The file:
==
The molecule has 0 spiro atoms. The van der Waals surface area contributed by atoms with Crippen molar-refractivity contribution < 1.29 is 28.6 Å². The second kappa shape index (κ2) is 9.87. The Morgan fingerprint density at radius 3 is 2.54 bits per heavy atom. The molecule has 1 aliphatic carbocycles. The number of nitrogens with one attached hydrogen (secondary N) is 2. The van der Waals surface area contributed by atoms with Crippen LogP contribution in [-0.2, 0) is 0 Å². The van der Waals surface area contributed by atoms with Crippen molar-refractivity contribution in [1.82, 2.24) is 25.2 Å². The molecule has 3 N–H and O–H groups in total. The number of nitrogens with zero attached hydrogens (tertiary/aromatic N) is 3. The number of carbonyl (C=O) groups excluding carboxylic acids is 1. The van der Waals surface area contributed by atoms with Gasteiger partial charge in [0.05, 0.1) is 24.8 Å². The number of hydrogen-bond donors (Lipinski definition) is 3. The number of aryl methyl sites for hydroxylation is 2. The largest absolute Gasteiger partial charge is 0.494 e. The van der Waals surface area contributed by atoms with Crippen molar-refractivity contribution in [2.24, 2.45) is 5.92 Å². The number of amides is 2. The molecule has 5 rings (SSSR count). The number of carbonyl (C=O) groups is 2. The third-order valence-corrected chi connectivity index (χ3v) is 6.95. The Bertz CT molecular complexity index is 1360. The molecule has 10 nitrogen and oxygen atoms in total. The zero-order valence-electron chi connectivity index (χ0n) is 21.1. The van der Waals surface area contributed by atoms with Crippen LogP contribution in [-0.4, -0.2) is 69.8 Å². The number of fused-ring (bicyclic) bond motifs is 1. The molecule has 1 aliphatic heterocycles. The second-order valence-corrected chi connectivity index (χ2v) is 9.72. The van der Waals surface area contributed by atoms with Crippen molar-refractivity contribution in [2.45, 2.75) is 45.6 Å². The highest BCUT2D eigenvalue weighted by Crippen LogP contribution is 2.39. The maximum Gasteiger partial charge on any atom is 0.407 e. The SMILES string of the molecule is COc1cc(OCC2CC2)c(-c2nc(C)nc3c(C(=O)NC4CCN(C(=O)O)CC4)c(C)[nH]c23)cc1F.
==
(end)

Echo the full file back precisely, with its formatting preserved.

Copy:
The molecule has 0 spiro atoms. The van der Waals surface area contributed by atoms with Crippen molar-refractivity contribution < 1.29 is 28.6 Å². The second kappa shape index (κ2) is 9.87. The Morgan fingerprint density at radius 3 is 2.54 bits per heavy atom. The molecule has 1 aliphatic carbocycles. The number of nitrogens with one attached hydrogen (secondary N) is 2. The van der Waals surface area contributed by atoms with Crippen LogP contribution in [-0.2, 0) is 0 Å². The van der Waals surface area contributed by atoms with Crippen molar-refractivity contribution in [1.82, 2.24) is 25.2 Å². The molecule has 3 N–H and O–H groups in total. The number of nitrogens with zero attached hydrogens (tertiary/aromatic N) is 3. The number of carbonyl (C=O) groups excluding carboxylic acids is 1. The van der Waals surface area contributed by atoms with Gasteiger partial charge in [0.05, 0.1) is 24.8 Å². The number of hydrogen-bond donors (Lipinski definition) is 3. The number of aryl methyl sites for hydroxylation is 2. The largest absolute Gasteiger partial charge is 0.494 e. The van der Waals surface area contributed by atoms with Crippen molar-refractivity contribution in [2.24, 2.45) is 5.92 Å². The number of amides is 2. The molecule has 5 rings (SSSR count). The number of carbonyl (C=O) groups is 2. The third-order valence-corrected chi connectivity index (χ3v) is 6.95. The Bertz CT molecular complexity index is 1360. The molecule has 10 nitrogen and oxygen atoms in total. The zero-order valence-electron chi connectivity index (χ0n) is 21.1. The van der Waals surface area contributed by atoms with Crippen LogP contribution in [-0.4, -0.2) is 69.8 Å². The number of fused-ring (bicyclic) bond motifs is 1. The molecule has 1 aliphatic heterocycles. The second-order valence-corrected chi connectivity index (χ2v) is 9.72. The van der Waals surface area contributed by atoms with Crippen molar-refractivity contribution in [2.45, 2.75) is 45.6 Å². The highest BCUT2D eigenvalue weighted by Crippen LogP contribution is 2.39. The maximum Gasteiger partial charge on any atom is 0.407 e. The SMILES string of the molecule is COc1cc(OCC2CC2)c(-c2nc(C)nc3c(C(=O)NC4CCN(C(=O)O)CC4)c(C)[nH]c23)cc1F.